Acupuncture is a traditional pain remedy that is poorly studied and may or may not work for everyone, but it may be worth a try. If you're not into the idea of having someone stab a bunch of needles into your body at pressure points, acupressure can serve a similar function. Hitting those pressure points with targeted, deep massage – and even just a more general massage – can do a lot to relieve pain.
9. Get More Rest
Sleep, in particular regular hours of sleep at night, are very important for health and healing.
Period pain is made worse by stress, and a combination of beneficial effects like yoga, massage, and sleep can serve to reduce it by quite a bit. The more stressed you are, the more your body needs to recover, and sleep is a crucial part of that recovery.
10. Reduce Sugar Intake
Menstrual cycles wreak havoc on the sugar levels in your body, and consuming more sugar does nothing to solve the problem. Sugar fluctuations can lead to a whole host of problems, including pain and headache, as well as stress that makes pain worse. Minimizing sugar intake can help stabilize your blood sugar and thus minimize pain. Plus, it's good to cut back on the sugar anyways.
11. CBD Oil
CBD oil is extracted from cannabis and is quickly becoming more prevalent as it is legalized across the United States. People often claim it can do pretty much anything, and while many of those effects have not been studied, one that HAS been studied is some anti-inflammatory properties. CBD oil can be as effective as NSAIDs at pain reduction, though you need to make sure you're getting real CBD and not a diluted, ineffective replica.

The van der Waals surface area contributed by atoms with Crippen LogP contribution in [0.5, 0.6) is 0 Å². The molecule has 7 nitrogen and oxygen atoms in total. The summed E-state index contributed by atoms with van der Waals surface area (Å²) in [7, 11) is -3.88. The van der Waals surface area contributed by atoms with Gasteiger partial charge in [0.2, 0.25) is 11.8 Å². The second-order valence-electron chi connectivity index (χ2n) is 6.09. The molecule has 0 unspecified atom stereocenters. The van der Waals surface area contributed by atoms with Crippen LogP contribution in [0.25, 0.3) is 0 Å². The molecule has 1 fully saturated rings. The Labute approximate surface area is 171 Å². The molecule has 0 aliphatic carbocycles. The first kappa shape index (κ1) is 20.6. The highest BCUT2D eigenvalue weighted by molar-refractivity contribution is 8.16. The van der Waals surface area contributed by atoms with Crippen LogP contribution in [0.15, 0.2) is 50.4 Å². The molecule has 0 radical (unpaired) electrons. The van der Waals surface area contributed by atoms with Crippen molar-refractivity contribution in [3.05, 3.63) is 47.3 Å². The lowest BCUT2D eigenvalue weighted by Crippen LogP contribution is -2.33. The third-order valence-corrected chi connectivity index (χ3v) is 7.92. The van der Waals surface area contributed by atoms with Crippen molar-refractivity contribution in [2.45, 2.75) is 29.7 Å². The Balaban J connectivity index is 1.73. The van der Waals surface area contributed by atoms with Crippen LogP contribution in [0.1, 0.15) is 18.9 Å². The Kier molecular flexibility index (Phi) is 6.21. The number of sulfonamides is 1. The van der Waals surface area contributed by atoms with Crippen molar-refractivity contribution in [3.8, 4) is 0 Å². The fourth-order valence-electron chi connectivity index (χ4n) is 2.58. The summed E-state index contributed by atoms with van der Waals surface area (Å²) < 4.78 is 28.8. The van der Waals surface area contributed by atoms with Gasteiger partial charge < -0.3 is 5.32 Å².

Chamomile is a great little plant that is often found in teas, which are themselves great to drink during your period.
Chamomile itself has anti-inflammatory properties and can assist with relaxation, which helps minimize stress. It also includes the chemical glycine, which has been shown to be effective in reducing muscle spasms that contribute to cramping.
In addition to being an anti-inflammatory, cinnamon can help with a variety of different PMS and period pain symptoms. It's not as effective as a pain-relief drug on its own, but in conjunction with other treatments on this list, it can have a beneficial effect. Try to look for cinnamon supplements, or get cinnamon from several different sources, to make sure you get enough of it to have an effect.
Ginger has often been touted as something of a miracle root, which makes us skeptical of all of its various benefits. While it can't cure cancer or remove plastics from the ocean, it can certainly help some with pain due to its anti-inflammatory properties. Like cinnamon, look for a supplement that provides enough of it to have a clinical effect.
A supplement that contains 30 milligrams of Fennel extract, taken four times a day, three days prior to the onset of period pain – yes, that's a lot of qualifications – has been shown to reduce pain across the entire duration of the cycle.
How, exactly, fennel works is still a mystery, but it has some effect beyond that of a placebo, so it might be worth trying, especially in conjunction with other supplements and remedies.
Dill is another herbal source of anti-inflammatory properties and has been tested against natural NSAIDs and against placebos. It has been shown to have a beneficial effect when taken in a large enough dose, up to two days before the start of your menstrual cycle. Remember to get enough dill; just sprinkling some on your dinner won't have much effect.
17. Vitamin E
Vitamin E has been shown to have pain-relieving properties for menstrual pain, though it's not without its risks. Taking a vitamin supplement can be beneficial, but keep an eye out for the signs of side effects, particularly heavy bleeding or an exacerbation of other diseases, like heart disease, diabetes, or retinitis pigmentosa. Like herbal remedies, take your vitamin supplement starting two days before onset of your period.